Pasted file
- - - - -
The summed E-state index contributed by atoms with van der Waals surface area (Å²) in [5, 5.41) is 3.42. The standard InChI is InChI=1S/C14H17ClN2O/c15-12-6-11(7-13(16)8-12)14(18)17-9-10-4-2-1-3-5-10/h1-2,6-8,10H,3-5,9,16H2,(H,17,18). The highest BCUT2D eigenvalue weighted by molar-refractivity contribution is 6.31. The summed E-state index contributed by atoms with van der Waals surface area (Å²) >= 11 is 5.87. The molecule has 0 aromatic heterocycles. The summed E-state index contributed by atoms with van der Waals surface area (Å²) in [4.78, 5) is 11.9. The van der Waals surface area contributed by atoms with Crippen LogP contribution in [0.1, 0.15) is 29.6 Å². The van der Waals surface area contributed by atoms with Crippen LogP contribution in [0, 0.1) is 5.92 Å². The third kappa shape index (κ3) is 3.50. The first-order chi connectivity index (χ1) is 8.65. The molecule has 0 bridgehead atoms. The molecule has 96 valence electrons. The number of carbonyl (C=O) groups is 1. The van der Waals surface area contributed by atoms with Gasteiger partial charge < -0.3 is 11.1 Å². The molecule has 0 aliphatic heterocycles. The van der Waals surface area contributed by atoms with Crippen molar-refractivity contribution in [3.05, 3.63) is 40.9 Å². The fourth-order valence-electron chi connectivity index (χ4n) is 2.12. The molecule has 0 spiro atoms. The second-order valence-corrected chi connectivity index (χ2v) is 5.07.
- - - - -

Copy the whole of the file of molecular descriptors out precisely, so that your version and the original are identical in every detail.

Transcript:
The summed E-state index contributed by atoms with van der Waals surface area (Å²) in [5, 5.41) is 3.42. The standard InChI is InChI=1S/C14H17ClN2O/c15-12-6-11(7-13(16)8-12)14(18)17-9-10-4-2-1-3-5-10/h1-2,6-8,10H,3-5,9,16H2,(H,17,18). The highest BCUT2D eigenvalue weighted by molar-refractivity contribution is 6.31. The summed E-state index contributed by atoms with van der Waals surface area (Å²) >= 11 is 5.87. The molecule has 0 aromatic heterocycles. The summed E-state index contributed by atoms with van der Waals surface area (Å²) in [4.78, 5) is 11.9. The van der Waals surface area contributed by atoms with Crippen LogP contribution in [0.1, 0.15) is 29.6 Å². The van der Waals surface area contributed by atoms with Crippen LogP contribution in [0, 0.1) is 5.92 Å². The third kappa shape index (κ3) is 3.50. The first-order chi connectivity index (χ1) is 8.65. The molecule has 0 bridgehead atoms. The molecule has 96 valence electrons. The number of carbonyl (C=O) groups is 1. The van der Waals surface area contributed by atoms with Gasteiger partial charge < -0.3 is 11.1 Å². The molecule has 0 aliphatic heterocycles. The van der Waals surface area contributed by atoms with Crippen molar-refractivity contribution in [3.05, 3.63) is 40.9 Å². The fourth-order valence-electron chi connectivity index (χ4n) is 2.12. The molecule has 0 spiro atoms. The second-order valence-corrected chi connectivity index (χ2v) is 5.07.